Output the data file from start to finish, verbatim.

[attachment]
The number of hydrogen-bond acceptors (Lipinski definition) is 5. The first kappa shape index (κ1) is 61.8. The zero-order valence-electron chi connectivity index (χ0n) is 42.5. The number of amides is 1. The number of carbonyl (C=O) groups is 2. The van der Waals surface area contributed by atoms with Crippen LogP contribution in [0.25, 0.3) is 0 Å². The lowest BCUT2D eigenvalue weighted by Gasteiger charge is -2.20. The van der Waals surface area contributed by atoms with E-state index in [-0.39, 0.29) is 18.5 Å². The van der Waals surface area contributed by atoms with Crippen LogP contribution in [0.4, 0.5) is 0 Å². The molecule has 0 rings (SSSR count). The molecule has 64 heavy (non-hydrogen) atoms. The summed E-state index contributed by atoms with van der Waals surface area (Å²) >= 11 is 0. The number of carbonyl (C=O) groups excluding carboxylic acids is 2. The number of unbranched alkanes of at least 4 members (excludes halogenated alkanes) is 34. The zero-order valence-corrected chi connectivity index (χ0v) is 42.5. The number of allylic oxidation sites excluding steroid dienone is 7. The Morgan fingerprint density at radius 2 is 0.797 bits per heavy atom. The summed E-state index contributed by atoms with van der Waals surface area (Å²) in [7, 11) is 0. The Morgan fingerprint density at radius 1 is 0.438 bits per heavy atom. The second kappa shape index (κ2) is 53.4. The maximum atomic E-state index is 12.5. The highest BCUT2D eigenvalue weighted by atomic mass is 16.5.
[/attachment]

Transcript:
The number of hydrogen-bond acceptors (Lipinski definition) is 5. The first kappa shape index (κ1) is 61.8. The zero-order valence-electron chi connectivity index (χ0n) is 42.5. The number of amides is 1. The number of carbonyl (C=O) groups is 2. The van der Waals surface area contributed by atoms with Crippen LogP contribution in [0.25, 0.3) is 0 Å². The lowest BCUT2D eigenvalue weighted by Gasteiger charge is -2.20. The van der Waals surface area contributed by atoms with E-state index in [-0.39, 0.29) is 18.5 Å². The van der Waals surface area contributed by atoms with Crippen LogP contribution in [0.4, 0.5) is 0 Å². The molecule has 0 rings (SSSR count). The molecule has 64 heavy (non-hydrogen) atoms. The summed E-state index contributed by atoms with van der Waals surface area (Å²) >= 11 is 0. The number of carbonyl (C=O) groups excluding carboxylic acids is 2. The number of unbranched alkanes of at least 4 members (excludes halogenated alkanes) is 34. The zero-order valence-corrected chi connectivity index (χ0v) is 42.5. The number of allylic oxidation sites excluding steroid dienone is 7. The Morgan fingerprint density at radius 2 is 0.797 bits per heavy atom. The summed E-state index contributed by atoms with van der Waals surface area (Å²) in [7, 11) is 0. The Morgan fingerprint density at radius 1 is 0.438 bits per heavy atom. The second kappa shape index (κ2) is 53.4. The maximum atomic E-state index is 12.5. The highest BCUT2D eigenvalue weighted by atomic mass is 16.5.